When it comes to Maltese food, pastizzi are essential. These succulent parcels of crisp, golden, filo-like pastry are the signature Maltese snack, sold as street food and indispensible at family gatherings. There is really nothing else quite like them: spanakopita are perhaps the closest, but pastizzi are in a class of their own.

Traditionally filled with either ricotta or a mildly curried mashed-pea mix, today pastizzi are sold with a variety of fillings, even sweets. Commercial versions are available frozen, but, apart from some smaller suppliers in large Maltese diaspora cities like Melbourne or Sydney, the commercial variety are pretty dire.

So, make your own! Be warned, though, that making pastizzi is a long process. Uncooked pastizzi freeze perfectly. Just take them out and bung them in the oven. This recipe will make about 50 pastizzi, which may sound like a lot, but you’ll be astonished at how fast they vanish.

With that in mind, at least double, if not triple, the recipe. Get the family around the kitchen bench to do the final filling and shaping. It makes the job go faster and is a great family bonding moment.

For the pastry


  • 1 kg plain flour
  • 2 cups+ of cold water
  • 1 tsp salt
  • 250g cooking margarine (butter or ordinary margarine will suffice, though)
  • Olive oil


This is a complicated process, so watch the video at the end, which goes through it all step by step.

Either by hand or in a mixer with a dough hook, mix the flour, salt and water, to make a firm dough. Once mixed, knead by hand into a ball for about 3 minutes. Wrap in cling film and rest for half an hour.

Now comes the tedious stuff. The whole point of pastizzi dough is to continually roll, stretch and pull the dough, while adding layers of shortening. Roll the dough into a rough oblong, about 40–50cm (15″–20″) long, and about 15–20cm (6″–8″) wide. Rub the cold block of shortening all over, coating it with a thin amount.

Fold the dough in half, and rub with shortening again.

Fold it in half again, then roll it out the other way and repeat the process. Fold, rub and roll about 6 to 10 times. (It’s a good workout for the arms. My wife’s little old aunt used to make her own pastizzi all the time – how she didn’t have biceps like Popeye is beyond me.)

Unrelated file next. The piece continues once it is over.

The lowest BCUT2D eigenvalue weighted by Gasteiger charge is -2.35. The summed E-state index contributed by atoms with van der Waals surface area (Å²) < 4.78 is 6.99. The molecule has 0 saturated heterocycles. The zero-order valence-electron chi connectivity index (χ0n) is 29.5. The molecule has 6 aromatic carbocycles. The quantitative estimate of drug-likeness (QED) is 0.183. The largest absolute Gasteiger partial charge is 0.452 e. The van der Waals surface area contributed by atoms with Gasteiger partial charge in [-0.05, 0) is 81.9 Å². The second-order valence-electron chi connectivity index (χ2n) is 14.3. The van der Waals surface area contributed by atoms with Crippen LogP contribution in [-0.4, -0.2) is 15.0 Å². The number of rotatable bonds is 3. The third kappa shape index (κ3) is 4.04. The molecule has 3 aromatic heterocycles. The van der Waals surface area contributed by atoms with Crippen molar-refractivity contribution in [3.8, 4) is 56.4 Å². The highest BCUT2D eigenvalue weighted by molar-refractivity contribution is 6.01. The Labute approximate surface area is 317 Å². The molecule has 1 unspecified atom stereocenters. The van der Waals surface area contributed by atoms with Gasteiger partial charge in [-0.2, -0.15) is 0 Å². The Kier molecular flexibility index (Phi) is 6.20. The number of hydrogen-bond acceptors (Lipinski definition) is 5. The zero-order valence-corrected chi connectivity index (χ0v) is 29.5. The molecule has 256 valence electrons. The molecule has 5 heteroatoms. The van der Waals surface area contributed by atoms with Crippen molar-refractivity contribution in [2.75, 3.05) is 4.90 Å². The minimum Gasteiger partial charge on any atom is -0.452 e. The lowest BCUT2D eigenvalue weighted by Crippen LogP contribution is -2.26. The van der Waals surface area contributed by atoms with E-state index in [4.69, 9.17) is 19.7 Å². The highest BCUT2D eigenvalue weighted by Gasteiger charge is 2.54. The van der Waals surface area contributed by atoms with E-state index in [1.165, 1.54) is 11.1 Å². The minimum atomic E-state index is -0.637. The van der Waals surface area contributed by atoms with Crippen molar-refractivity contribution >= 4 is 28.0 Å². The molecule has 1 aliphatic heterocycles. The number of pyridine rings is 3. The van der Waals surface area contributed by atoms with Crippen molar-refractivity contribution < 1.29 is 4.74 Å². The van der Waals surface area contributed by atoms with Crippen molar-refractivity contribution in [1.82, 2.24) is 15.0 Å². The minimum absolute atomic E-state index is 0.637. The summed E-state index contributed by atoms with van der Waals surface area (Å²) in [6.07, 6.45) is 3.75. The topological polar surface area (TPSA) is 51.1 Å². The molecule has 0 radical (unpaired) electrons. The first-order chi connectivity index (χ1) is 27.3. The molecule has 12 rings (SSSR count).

Once done, wrap in cling film again and rest for 2 hours. You can rest it at room temperature on the bench, unless it’s a particularly warm day; in which case, put it in the fridge.

You’ll need plenty of bench space for the next bit. If your bench isn’t long enough, do the dough in 2 halves.

Roll, stretch, and pull the dough out as thin as possible, without tearing (you’ll no doubt get a few tears, but don’t sweat it too much). In the end, the dough should be practically paper-thin, and a little transparent.

Spread the remaining shortening over the dough (if you do the dough in halves, halve the shortening for each piece). You’ll find the dough is slathered fairly thickly, but, hey, we’re not making health food here. Keep a little piece of shortening aside.

Now, carefully roll the dough up, like rolling a sheet of paper. As you roll it, pick it up and stretch it out a little more, if you can. Roll it into a nice, tight ‘snake’ about 8cm (3″) thick. Rub the last of the shortening all over, wrap in cling film again, and refrigerate for at least two hours, or even overnight.

After the dough has rested, unwrap it and pull and stretch the dough lengthways until its about half its thickness: about 4cm (1 3/4″). Cut the dough into roughly 4cm pieces. It can be easier if you coil the dough up on the bench, and unravel it as you cut the pieces off.

This is the bit where having lots of helpers really speeds up the process. Have a little bowl of olive oil standing by to dip your thumb and forefinger tip into. Pick up a piece of dough and press your thumbs into the centre of the crosswise section (you’ll see all those all-important layers of pastry, like tree rings). Spread and stretch the dough into a flat disc about 10cm (4″) across.

Lay the disc along the top of your outstretched thumb and forefinger and fold a little to make a ‘boat’ shape. Spoon in a generous spoonfull of filling, fold one side across the other and twist the ends a little to close it up and leave just a little fold open along the top. This gives pastizzi their classic shape.

Bake in a moderate-hot oven (180°–200°C, 360°–400°F) for half an hour or until golden. Or freeze on trays then bag them up for a ready snack, any time.

This is the best video I’ve seen on making pastizzi, from start to finish:


Ingredients for ricotta filling:

  • 1kg ricotta
  • 2 eggs
  • ½ cup of grated Parmesan or pecorino
  • Salt and pepper


Mix all ingredients in a large bowl. Spoon generous spoonfuls into each pastizzi.

Ingredients for pea filling:

  • 1 cup dried peas
  • 1 can mushy peas, or 1½ cups fresh/frozen peas
  • 1 small onion, chopped
  • 1–3 tsp curry powder (to taste)


Soak the dried peas for a few hours or overnight. Cook in boiling water until soft. Drain and cool.

Gently saute the chopped onion until soft, then leave to cool.

Mix all the ingredients together, mushing up the whole peas a little. Spoon generously into each pastizzi.

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Punk rock philosopher. Liberalist contrarian. Grumpy old bastard. I grew up in a generational-Labor-voting family. I kept the faith long after the political left had abandoned it. In the last decade...